It was a hot August NYC IA Salon in Park Slope. We talked all about Topic Maps, with Kathryn Brown speaking about the application of a topic map database for the Columbia American History Online project. The discussion touched on visualization and interconnectedness (including side discussion about James Burke, Linklater and friendster). Afterward we were treated to impressions of Shrub and Camille Paglia. Mike captures the event on his SK.
The Kabalarian site has a searchable list of baby names that might come in handy if you're having a baby. I actually used it today to look up names to go with some web design personas I'm creating. Browsing names by category (e.g. American, African-American, etc.) is useful.
So I'm doing a little blogging on iaslash once again. Guess I just had some interesting links to share once again. Maybe I'm getting interested again because these are LIS resources. I dunno.
I actually spent 15 minutes to modify the GraphViz SiteMap Generator so that it will produce working SVG Diagrams like this.. Have to figure out how to specify the font size and overlap options in the SVG file, however because the text on the boxes is enormous.
The basic fix I did in this version was to go through the SVG that GraphViz generates and remove an HTML comment produced in the file. PHP I used came from this thread about using PCRE library to remove HTML comments with PHP:
$infile= preg_replace('//', '', $infile);
Thomas on Matt - Matt picks up on the failure of navigation and points to similar conversations to ones I had with Stewart that turned me to look for something other than navigation as a means to build information structures. Each user approaches information with two of their own receptors, cognitive and sensory receptors. The cognitive elements include vocabulary and rhetoric (essentially writing style). The sensory include visual elements, which include color, texture, and layout. Layout includes the visual structure and context given through proximity. These two seem to have paralells to Andrew Dillon's semantic spatial model, but I want to know more about his model.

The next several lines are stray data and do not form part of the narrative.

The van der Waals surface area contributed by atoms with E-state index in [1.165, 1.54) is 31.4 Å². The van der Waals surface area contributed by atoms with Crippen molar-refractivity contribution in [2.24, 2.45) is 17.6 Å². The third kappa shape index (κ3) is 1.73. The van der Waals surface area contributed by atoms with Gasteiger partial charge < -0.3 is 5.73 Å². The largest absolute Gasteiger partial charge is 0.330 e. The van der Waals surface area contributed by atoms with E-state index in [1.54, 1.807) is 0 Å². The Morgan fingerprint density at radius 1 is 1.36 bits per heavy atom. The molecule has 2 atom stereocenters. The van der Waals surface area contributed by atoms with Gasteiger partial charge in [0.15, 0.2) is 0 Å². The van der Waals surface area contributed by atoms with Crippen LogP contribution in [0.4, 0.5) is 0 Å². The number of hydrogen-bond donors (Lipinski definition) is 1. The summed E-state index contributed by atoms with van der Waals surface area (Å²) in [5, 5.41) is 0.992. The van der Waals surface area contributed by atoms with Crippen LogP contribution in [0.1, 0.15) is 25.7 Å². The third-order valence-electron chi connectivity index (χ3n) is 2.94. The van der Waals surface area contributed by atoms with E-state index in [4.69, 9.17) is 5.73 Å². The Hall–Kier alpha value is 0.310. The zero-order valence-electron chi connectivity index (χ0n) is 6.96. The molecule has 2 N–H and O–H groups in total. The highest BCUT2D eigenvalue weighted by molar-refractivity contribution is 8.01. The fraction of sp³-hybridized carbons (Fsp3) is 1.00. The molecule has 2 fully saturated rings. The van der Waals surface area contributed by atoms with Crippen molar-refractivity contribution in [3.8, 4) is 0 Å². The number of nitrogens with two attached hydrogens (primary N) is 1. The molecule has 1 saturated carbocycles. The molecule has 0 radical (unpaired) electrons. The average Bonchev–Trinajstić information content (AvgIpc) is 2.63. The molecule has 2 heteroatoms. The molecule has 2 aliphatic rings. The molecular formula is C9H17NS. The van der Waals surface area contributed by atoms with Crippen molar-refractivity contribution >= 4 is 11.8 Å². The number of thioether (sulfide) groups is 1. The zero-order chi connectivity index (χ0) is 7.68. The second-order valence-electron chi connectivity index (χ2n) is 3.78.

Matt discusses the problems with navigation consistancy at the BBC sites. Here is where navigation gets in the way, as browsing structures is a better term and less restrictive. The user needs a means to find other information that is related or provides context to the information the see on their screens. If there is some attraction to the information infront of the user they often believe what which they seek will be close by if the information is grouped by like information. Much like a market where produce is grouped together, as they are like products. ]]>
I wrote an interface to graphviz in PHP that takes a pipe delimitted file and converts it to a site map. Sample files to look at:
Going to work a bit at adding more options, e.g. ability to select shape and line colors, font size, and page size.
Was held in my house tonight. What do you get in return when you host an IA Salon? A lot of moments for shared knowledge and experience and a ton of yummy left over food!
I'm trying to put together a collection of good examples of advanced search screens that present a lot of search options.
- MerckMedicus -- presents a lot of source options in a 2 column table. The numbering of steps helps guide you through.
- Google -- I'm not sure I really love Google's advanced search, but it is servicable. It presents a lot of options in small space, but the second box of search options is overwhelming and it's hard to follow the line left to right from label to drop down menu.